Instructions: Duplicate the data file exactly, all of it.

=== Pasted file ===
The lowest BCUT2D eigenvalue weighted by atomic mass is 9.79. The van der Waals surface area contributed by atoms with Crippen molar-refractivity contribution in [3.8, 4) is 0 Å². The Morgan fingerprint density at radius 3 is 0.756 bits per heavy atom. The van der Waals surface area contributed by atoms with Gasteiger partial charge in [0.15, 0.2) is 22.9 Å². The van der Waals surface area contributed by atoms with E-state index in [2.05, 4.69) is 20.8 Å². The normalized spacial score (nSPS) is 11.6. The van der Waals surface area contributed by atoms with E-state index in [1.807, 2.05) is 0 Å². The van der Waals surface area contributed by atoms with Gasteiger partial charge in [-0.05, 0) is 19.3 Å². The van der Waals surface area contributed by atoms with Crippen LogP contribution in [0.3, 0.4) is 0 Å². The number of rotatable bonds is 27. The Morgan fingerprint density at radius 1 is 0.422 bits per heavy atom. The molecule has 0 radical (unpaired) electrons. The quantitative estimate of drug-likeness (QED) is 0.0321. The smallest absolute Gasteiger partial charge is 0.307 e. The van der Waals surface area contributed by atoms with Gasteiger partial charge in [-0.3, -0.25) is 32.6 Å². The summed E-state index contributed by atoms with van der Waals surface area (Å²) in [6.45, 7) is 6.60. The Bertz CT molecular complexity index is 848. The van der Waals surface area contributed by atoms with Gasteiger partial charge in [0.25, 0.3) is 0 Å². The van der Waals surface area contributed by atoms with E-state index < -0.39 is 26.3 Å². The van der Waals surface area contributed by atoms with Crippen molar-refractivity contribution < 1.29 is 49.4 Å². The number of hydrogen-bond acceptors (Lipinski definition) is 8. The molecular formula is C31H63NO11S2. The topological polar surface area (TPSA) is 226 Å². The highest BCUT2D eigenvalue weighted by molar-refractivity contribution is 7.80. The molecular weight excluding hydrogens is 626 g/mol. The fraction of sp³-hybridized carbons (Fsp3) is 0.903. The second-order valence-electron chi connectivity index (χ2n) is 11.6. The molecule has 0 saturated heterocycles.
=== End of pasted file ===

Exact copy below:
The lowest BCUT2D eigenvalue weighted by atomic mass is 9.79. The van der Waals surface area contributed by atoms with Crippen molar-refractivity contribution in [3.8, 4) is 0 Å². The Morgan fingerprint density at radius 3 is 0.756 bits per heavy atom. The van der Waals surface area contributed by atoms with Gasteiger partial charge in [0.15, 0.2) is 22.9 Å². The van der Waals surface area contributed by atoms with E-state index in [2.05, 4.69) is 20.8 Å². The normalized spacial score (nSPS) is 11.6. The van der Waals surface area contributed by atoms with E-state index in [1.807, 2.05) is 0 Å². The van der Waals surface area contributed by atoms with Gasteiger partial charge in [-0.05, 0) is 19.3 Å². The van der Waals surface area contributed by atoms with Crippen LogP contribution in [0.3, 0.4) is 0 Å². The number of rotatable bonds is 27. The Morgan fingerprint density at radius 1 is 0.422 bits per heavy atom. The molecule has 0 radical (unpaired) electrons. The quantitative estimate of drug-likeness (QED) is 0.0321. The smallest absolute Gasteiger partial charge is 0.307 e. The van der Waals surface area contributed by atoms with Gasteiger partial charge in [-0.3, -0.25) is 32.6 Å². The summed E-state index contributed by atoms with van der Waals surface area (Å²) in [6.45, 7) is 6.60. The Bertz CT molecular complexity index is 848. The van der Waals surface area contributed by atoms with Gasteiger partial charge in [0.25, 0.3) is 0 Å². The van der Waals surface area contributed by atoms with E-state index < -0.39 is 26.3 Å². The van der Waals surface area contributed by atoms with Crippen molar-refractivity contribution < 1.29 is 49.4 Å². The number of hydrogen-bond acceptors (Lipinski definition) is 8. The molecular formula is C31H63NO11S2. The topological polar surface area (TPSA) is 226 Å². The highest BCUT2D eigenvalue weighted by molar-refractivity contribution is 7.80. The molecular weight excluding hydrogens is 626 g/mol. The fraction of sp³-hybridized carbons (Fsp3) is 0.903. The second-order valence-electron chi connectivity index (χ2n) is 11.6. The molecule has 0 saturated heterocycles.